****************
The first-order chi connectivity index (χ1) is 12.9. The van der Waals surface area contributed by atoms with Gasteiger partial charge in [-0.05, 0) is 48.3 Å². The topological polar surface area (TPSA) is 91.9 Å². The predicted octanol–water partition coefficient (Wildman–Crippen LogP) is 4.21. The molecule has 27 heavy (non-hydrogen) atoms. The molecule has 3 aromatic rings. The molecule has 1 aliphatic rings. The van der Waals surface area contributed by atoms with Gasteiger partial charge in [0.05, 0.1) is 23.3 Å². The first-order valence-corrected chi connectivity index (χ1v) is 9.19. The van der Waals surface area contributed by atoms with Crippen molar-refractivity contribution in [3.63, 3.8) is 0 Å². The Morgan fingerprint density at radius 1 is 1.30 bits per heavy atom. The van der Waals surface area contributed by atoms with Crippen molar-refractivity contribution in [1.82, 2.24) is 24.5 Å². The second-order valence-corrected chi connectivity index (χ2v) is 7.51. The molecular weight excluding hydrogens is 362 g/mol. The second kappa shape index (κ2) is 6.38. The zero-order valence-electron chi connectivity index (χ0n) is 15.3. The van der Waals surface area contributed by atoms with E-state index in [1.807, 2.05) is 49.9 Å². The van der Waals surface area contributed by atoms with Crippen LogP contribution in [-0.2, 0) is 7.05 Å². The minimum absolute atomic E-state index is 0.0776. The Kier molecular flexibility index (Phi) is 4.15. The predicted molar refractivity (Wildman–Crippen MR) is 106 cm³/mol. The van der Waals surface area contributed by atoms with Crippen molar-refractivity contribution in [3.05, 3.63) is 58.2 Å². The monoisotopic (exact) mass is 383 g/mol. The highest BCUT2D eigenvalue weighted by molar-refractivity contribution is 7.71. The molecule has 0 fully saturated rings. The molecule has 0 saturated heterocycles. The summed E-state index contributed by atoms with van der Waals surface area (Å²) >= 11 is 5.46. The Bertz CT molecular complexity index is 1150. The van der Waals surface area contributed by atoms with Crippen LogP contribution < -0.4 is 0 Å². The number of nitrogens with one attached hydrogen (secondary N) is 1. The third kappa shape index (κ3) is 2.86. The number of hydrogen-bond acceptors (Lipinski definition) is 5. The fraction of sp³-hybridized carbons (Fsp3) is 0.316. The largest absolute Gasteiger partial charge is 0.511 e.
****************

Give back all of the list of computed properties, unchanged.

The first-order chi connectivity index (χ1) is 12.9. The van der Waals surface area contributed by atoms with Gasteiger partial charge in [-0.05, 0) is 48.3 Å². The topological polar surface area (TPSA) is 91.9 Å². The predicted octanol–water partition coefficient (Wildman–Crippen LogP) is 4.21. The molecule has 27 heavy (non-hydrogen) atoms. The molecule has 3 aromatic rings. The molecule has 1 aliphatic rings. The van der Waals surface area contributed by atoms with Gasteiger partial charge in [0.05, 0.1) is 23.3 Å². The first-order valence-corrected chi connectivity index (χ1v) is 9.19. The van der Waals surface area contributed by atoms with Crippen molar-refractivity contribution in [3.63, 3.8) is 0 Å². The Morgan fingerprint density at radius 1 is 1.30 bits per heavy atom. The van der Waals surface area contributed by atoms with Crippen molar-refractivity contribution in [1.82, 2.24) is 24.5 Å². The second-order valence-corrected chi connectivity index (χ2v) is 7.51. The molecular weight excluding hydrogens is 362 g/mol. The second kappa shape index (κ2) is 6.38. The zero-order valence-electron chi connectivity index (χ0n) is 15.3. The van der Waals surface area contributed by atoms with E-state index in [1.807, 2.05) is 49.9 Å². The van der Waals surface area contributed by atoms with Crippen LogP contribution in [-0.2, 0) is 7.05 Å². The minimum absolute atomic E-state index is 0.0776. The Kier molecular flexibility index (Phi) is 4.15. The predicted molar refractivity (Wildman–Crippen MR) is 106 cm³/mol. The van der Waals surface area contributed by atoms with Crippen molar-refractivity contribution in [3.05, 3.63) is 58.2 Å². The monoisotopic (exact) mass is 383 g/mol. The highest BCUT2D eigenvalue weighted by molar-refractivity contribution is 7.71. The molecule has 0 fully saturated rings. The molecule has 0 saturated heterocycles. The summed E-state index contributed by atoms with van der Waals surface area (Å²) >= 11 is 5.46. The Bertz CT molecular complexity index is 1150. The van der Waals surface area contributed by atoms with Crippen LogP contribution < -0.4 is 0 Å². The number of nitrogens with one attached hydrogen (secondary N) is 1. The third kappa shape index (κ3) is 2.86. The number of hydrogen-bond acceptors (Lipinski definition) is 5. The fraction of sp³-hybridized carbons (Fsp3) is 0.316. The largest absolute Gasteiger partial charge is 0.511 e.